You’ve probably heard that having a mentor can benefit the start of your career. But did you know it’s also great for established professionals?
Whether you’re a first-time student, career changer or seasoned executive, having a mentor can be one of the most rewarding professional relationships you’ll experience. And while the person in your partnership might change with each career phase, a few things will stay the same.
You’ll meet regularly, share an affinity and learn from your successes and failures. And throughout the process, you’ll both grow your networks and develop your professional selves.
Here’s how mentoring can and add value to your career– no matter what stage you’re at.
Early-career mentoring: for when you need a confidence boost
As an undergraduate looking for an entry-level job, mentoring is all about navigating different work options and career pathways. Having a mentor can improve your self-esteem and confidence to choose and apply for jobs. It can also help prepare you to interact with senior leaders, and understand the different types of skills and experience employers are looking for.
Heath Mitchell, a final-year Bachelor of Laws/Bachelor of Finance student at La Trobe, says he’s benefited from having a professional mentor so early on in his career.
“It’s so important to have someone when you’re just beginning, because you don’t know the workforce and your network is limited. Having a mentor means there’s someone in your corner”.
Heath is currently searching for graduate positions, and said it was helpful to have a mentor to help plan his future.
“It’s good to have someone interested in your development who’s been very successful in their field – it gives you confidence,” he says.
Many graduate programs offer mentoring support for new starters, so consider making this a benchmark in the search for your first job.
Mid-career mentoring: for when you’re refining professional skills and networks
The middle phase of your career often coincides with the need to upskill. Maybe you’re preparing for a career transition, or looking to develop people and relationship skills to complement the technical skills you’ve honed?
Whatever your situation, it’s likely your mentoring needs have evolved. A mid-career mentor can support you to develop your relational skills, expand your industry networks and refine your career direction. They can also help you become savvy to workplace dynamics, and share insight into what it takes to be a skilled business leader or manager.
La Trobe alumnus Regan Carr, who is Managing Director of product supplier Warequip, knows the positive impact a mentor can make for postgraduate students. The business leader says he has had many mentors in his career, beginning with his lecturers at La Trobe while he was studying a Graduate Diploma in Business Administration and Management.
“We all have people who have had a great impact on us, and it’s often not until years later that we realise just how important they were,” Regan says.
“I had a marketing lecturer at La Trobe who was wise beyond his years – and I think it’s so important to have mentors like this in your life.”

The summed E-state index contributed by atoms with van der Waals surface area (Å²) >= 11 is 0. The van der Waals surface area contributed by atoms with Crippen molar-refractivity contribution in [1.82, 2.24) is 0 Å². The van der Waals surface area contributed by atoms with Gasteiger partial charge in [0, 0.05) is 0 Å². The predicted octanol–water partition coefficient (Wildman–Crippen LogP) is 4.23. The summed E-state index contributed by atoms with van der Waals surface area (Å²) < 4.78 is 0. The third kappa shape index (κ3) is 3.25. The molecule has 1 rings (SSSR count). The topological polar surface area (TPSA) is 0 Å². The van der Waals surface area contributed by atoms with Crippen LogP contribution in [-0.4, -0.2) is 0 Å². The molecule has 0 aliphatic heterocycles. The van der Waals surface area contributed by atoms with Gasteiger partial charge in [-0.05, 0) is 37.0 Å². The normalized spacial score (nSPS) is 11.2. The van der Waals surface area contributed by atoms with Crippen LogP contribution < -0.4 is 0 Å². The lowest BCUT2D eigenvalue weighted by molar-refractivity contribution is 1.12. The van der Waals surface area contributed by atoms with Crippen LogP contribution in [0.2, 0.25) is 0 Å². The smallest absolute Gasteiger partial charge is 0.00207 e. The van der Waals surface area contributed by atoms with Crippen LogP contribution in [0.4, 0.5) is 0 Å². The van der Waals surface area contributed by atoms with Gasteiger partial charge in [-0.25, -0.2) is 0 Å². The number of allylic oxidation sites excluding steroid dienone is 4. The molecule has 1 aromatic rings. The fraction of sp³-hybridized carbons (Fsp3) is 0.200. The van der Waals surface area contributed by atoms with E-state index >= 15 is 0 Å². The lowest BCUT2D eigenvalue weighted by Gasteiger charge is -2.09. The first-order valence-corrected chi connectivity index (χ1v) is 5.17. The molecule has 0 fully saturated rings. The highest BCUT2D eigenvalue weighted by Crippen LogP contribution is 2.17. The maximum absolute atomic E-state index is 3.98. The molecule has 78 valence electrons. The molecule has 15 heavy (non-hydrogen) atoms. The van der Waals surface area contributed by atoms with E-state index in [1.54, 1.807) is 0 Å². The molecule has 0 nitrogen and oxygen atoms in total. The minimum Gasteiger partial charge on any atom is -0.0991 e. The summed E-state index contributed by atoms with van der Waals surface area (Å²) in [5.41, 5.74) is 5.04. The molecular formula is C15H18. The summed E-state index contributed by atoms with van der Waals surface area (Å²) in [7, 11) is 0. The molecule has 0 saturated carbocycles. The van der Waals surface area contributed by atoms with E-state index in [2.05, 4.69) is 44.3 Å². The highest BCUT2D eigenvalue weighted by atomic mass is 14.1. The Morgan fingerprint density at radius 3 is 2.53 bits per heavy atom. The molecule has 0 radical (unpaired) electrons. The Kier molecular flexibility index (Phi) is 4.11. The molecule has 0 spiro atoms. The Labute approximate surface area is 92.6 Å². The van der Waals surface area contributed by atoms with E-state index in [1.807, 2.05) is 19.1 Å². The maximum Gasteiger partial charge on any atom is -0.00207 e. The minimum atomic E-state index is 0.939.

Ideally, a mid-career mentor is someone who’s overcome the obstacles you’re now facing and who can advise on the best way through. Looking for a peer in your field of interest, but who works for a different organisation, can help avoid conflicts of interest.
Reverse mentoring: for when you’re at the top of your career
These days, mentoring isn’t just a one-way flow of knowledge from old to young, experienced to inexperienced. Connecting with people of different ages and diverse points of view is now essential to the globalised world of work, and multigenerational workplaces are the norm. In fact, major companies have started to run ‘reverse mentoring’ programs, matching senior executives with millennials to exchange fresh perspectives and encounter new ways of thinking about work.
This view of mentoring as a mutual exchange is key to La Trobe’s mentoring program, which allows alumni to connect with the next generation of graduates. As an alumnus mentor, Regan says he’s learned plenty from mentoring a younger student.
“I was able to share my personal experiences with Heath, and we spoke about a range of things from politics, legal frameworks and doing business internationally since that is something I have experience in,” he says.
“And as mentors we have so much to learn from the students as well. I’ve been communicating with two students now and they offer a new perspective. It’s also nice to see that there’s so many young people who are highly intelligent and very motivated – it’s great that they’re coming out of La Trobe.”
If you’re ready for a supportive relationship with mutual career benefits, perhaps it’s time to consider becoming a mentor or mentee. You and your career companion will swap career journeys, share insights and extend your professional network. And ultimately, you’ll help shape the future of your profession.
Find out how you can receive critical guidance and career planning support through La Trobe’s Career Ready Mentoring Program, which connects undergraduate, postgraduate and MBA students with alumni and professionals. For more information about how you can actively prepare for life beyond La Trobe University, visit Career Ready.